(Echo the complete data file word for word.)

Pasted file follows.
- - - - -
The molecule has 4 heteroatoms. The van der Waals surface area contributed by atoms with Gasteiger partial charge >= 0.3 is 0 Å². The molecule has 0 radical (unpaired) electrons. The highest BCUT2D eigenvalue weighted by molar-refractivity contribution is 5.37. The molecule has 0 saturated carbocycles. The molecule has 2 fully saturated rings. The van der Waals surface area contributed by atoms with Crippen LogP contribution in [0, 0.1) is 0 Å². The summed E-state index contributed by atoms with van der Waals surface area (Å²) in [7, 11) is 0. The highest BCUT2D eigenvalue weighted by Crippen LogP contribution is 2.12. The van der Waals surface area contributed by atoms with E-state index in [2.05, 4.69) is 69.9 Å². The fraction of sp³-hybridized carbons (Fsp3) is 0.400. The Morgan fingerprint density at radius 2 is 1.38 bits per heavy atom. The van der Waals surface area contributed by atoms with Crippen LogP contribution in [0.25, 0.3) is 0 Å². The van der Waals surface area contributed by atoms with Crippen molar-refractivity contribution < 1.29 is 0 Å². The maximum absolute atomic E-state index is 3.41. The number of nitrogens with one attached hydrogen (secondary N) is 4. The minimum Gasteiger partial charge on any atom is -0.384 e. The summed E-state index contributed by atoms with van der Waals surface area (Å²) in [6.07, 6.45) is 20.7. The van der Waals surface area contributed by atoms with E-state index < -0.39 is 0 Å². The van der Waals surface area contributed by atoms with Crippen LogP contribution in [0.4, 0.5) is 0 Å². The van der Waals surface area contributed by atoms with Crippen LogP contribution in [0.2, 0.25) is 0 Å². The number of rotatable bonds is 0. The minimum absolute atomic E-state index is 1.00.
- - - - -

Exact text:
The molecule has 4 heteroatoms. The van der Waals surface area contributed by atoms with Gasteiger partial charge >= 0.3 is 0 Å². The molecule has 0 radical (unpaired) electrons. The highest BCUT2D eigenvalue weighted by molar-refractivity contribution is 5.37. The molecule has 0 saturated carbocycles. The molecule has 2 fully saturated rings. The van der Waals surface area contributed by atoms with Crippen LogP contribution in [0, 0.1) is 0 Å². The summed E-state index contributed by atoms with van der Waals surface area (Å²) in [7, 11) is 0. The highest BCUT2D eigenvalue weighted by Crippen LogP contribution is 2.12. The van der Waals surface area contributed by atoms with E-state index in [2.05, 4.69) is 69.9 Å². The fraction of sp³-hybridized carbons (Fsp3) is 0.400. The Morgan fingerprint density at radius 2 is 1.38 bits per heavy atom. The van der Waals surface area contributed by atoms with Crippen LogP contribution in [0.25, 0.3) is 0 Å². The van der Waals surface area contributed by atoms with Crippen molar-refractivity contribution < 1.29 is 0 Å². The maximum absolute atomic E-state index is 3.41. The number of nitrogens with one attached hydrogen (secondary N) is 4. The minimum Gasteiger partial charge on any atom is -0.384 e. The summed E-state index contributed by atoms with van der Waals surface area (Å²) in [6.07, 6.45) is 20.7. The van der Waals surface area contributed by atoms with E-state index < -0.39 is 0 Å². The van der Waals surface area contributed by atoms with Crippen LogP contribution in [0.4, 0.5) is 0 Å². The van der Waals surface area contributed by atoms with Crippen LogP contribution in [0.2, 0.25) is 0 Å². The number of rotatable bonds is 0. The minimum absolute atomic E-state index is 1.00.